As classes begin again we also hear once more the various current ills of society attributed to the Supreme Court decision of the early 1960's forbidding organized prayer and religious instruction in public schools. Post hoc ergo propter hoc. If only we would put God back in the public schools we could get kids back on the straight and narrow, and society would be much better off. As Norma C. Williams put it in a recent letter to the editor (September 9, 1999) “Put God back in schools and our country back on the right track.”
It is my contention that God never really was in the schools. And it is an interesting question whether advocates of putting God in schools would like what they wish for.
Was God ever really in the schools? It depends on whether you mean in name or in spirit. Students learn what we practice much more than what we preach to them. Certainly God was preached in schools at one time. The Bible was read, prayers were said, and the Ten Commandments were memorized. What would it be to “practice” God in the schools? What would it be for schools and classes to be organized along religious, say, Christian, lines?
For starters we'd get rid of grades. Jesus certainly encouraged people not to judge others (Luke 6: 36–37). When judgement is emphasized in the New Testament it clearly concerns God making a final judgement of people at some end-time. In this life people are encouraged to reach out and include outsiders, to break down barriers and divisions, rather than create them. If anything, grades would be assigned on effort, not achievement. This is certainly the moral of Jesus' story about the widow's mite (Mark 12: 41–44).
Secondly, nobody would flunk a grade or exam who wanted to keep trying. We are told to forgive over and over-70 times 7, in one of the rare bits of arithmetic to appear in the Bible (Matthew 18: 21–22). Students would always get another chance. Some people now advocate “tough love”, and that may make sense in some cases, but it has no basis in the Bible. And the parable of the weeds suggests that we should not be trying to separate the good from the bad, because we don't know when we'll be uprooting things of value (Matthew 13: 24–30).
Thirdly, resources would be massively reallocated to help the at-risk students. “The last shall be first and the first shall be last” (Matthew 20: 16). Jesus came to help the sinners, not the saved, just as doctors are for the sick, not the healthy (Mark 2: 15–17), and teachers are for those most in need of being taught, not those most able to teach themselves. This approach needn't exclude the motivated, intelligent, and gifted students, but such students would in no way be the focus of attention or resources. Indeed, in the parable of the lost sheep the shepherd abandons the ninety-nine to go in search of the one (Matthew 18: 12–14).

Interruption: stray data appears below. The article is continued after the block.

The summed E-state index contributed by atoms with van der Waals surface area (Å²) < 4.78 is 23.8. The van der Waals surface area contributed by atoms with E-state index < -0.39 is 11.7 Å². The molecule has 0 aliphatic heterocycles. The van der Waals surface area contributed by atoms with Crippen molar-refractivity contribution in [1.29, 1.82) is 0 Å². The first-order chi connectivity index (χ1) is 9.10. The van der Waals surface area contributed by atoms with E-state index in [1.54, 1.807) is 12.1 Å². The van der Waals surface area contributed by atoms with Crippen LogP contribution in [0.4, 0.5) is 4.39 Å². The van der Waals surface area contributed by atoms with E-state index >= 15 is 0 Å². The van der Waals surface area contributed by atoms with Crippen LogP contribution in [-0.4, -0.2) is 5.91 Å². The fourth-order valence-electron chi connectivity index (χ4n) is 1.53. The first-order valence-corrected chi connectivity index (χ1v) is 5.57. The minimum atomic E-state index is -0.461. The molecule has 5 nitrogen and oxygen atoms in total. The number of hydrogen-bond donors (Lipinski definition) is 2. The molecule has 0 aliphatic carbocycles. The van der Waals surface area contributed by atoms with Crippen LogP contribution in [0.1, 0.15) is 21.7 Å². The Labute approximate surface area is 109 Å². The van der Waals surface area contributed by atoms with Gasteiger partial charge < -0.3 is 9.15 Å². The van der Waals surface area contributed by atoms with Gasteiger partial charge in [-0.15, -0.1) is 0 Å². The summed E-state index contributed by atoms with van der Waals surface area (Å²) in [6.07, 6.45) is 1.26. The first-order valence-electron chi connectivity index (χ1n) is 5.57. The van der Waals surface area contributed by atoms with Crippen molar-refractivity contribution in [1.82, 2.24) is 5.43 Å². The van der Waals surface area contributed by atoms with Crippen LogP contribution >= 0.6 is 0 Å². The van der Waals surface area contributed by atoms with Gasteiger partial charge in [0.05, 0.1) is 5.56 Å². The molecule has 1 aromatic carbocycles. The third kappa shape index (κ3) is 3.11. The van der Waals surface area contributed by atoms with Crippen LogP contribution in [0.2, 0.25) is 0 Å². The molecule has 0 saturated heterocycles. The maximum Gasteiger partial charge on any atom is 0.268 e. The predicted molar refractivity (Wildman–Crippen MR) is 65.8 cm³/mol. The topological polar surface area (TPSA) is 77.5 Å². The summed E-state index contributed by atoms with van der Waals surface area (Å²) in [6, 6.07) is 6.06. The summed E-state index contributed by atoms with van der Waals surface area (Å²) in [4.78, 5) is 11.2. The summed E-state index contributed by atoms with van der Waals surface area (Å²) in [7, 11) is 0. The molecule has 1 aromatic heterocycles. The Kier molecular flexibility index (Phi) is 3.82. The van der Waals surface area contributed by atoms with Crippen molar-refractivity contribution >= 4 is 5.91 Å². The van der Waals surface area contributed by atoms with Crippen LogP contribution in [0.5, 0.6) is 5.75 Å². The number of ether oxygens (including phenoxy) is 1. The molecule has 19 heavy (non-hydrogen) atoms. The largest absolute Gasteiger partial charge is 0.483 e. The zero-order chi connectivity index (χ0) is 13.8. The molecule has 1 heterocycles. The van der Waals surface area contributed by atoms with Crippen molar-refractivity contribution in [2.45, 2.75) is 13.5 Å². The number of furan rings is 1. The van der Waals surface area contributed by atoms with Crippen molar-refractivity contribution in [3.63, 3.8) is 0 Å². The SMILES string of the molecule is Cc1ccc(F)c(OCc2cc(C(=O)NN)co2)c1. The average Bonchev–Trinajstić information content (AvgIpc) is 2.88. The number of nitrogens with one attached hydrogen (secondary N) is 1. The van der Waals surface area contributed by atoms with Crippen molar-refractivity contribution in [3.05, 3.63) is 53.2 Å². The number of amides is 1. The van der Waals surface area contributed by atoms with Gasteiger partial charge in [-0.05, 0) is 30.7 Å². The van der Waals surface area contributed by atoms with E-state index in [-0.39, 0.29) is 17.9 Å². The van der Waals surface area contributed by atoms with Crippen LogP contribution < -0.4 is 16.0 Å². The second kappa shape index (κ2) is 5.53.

Fourth, the gifts of all students would be valued, so that meritocracies of grades or achievement would be transcended. All who wanted would participate equally on sports teams and other activities. And all classes would be inclusive of students regardless of ability levels.
Once we start thinking about what a school with Jesus as principal would be like, we can probably think of other changes as well. If Jesus were set loose on the “temple” of public schools, I think he would be tearing up the grade books. There'd be lots more story-time with puzzling parables to think about and discuss, and a lot less memorization.
After this description of a school modeled on God, it may strike some that, if anything, current schools are more like this than schools were before the Supreme Court decision in the early 1960's. The difference is that teachers don't preach about God in class. (We leave that to parents and churches on other occasions.) But if actions speak louder than words, schools may come closer to modeling Biblical principles than ever before. Public education has tended more toward inclusive classrooms, and increased focus on the needs of the neediest students.
But those who call for putting God back into the classroom don't generally want to get rid of grades and increase inclusion. Rather, they want non-Biblically-structured schools to be overlaid with Biblical rhetoric. Whether that would lead students to live more as Jesus would have wanted them to, I don't know. I think the school I have described would be more likely to get students to be accepting of others who are different, and to reach out to the marginalized. Those who want God “back” in the classroom are generally quite supportive of all the non-Christian structures of economy, society, and education. They simply want students to behave themselves and accept these structures, like they used to.
That may or may not be a worthwhile goal. But let's stop pretending that that's what we'd get if we really put God in the classroom.
James C. Klagge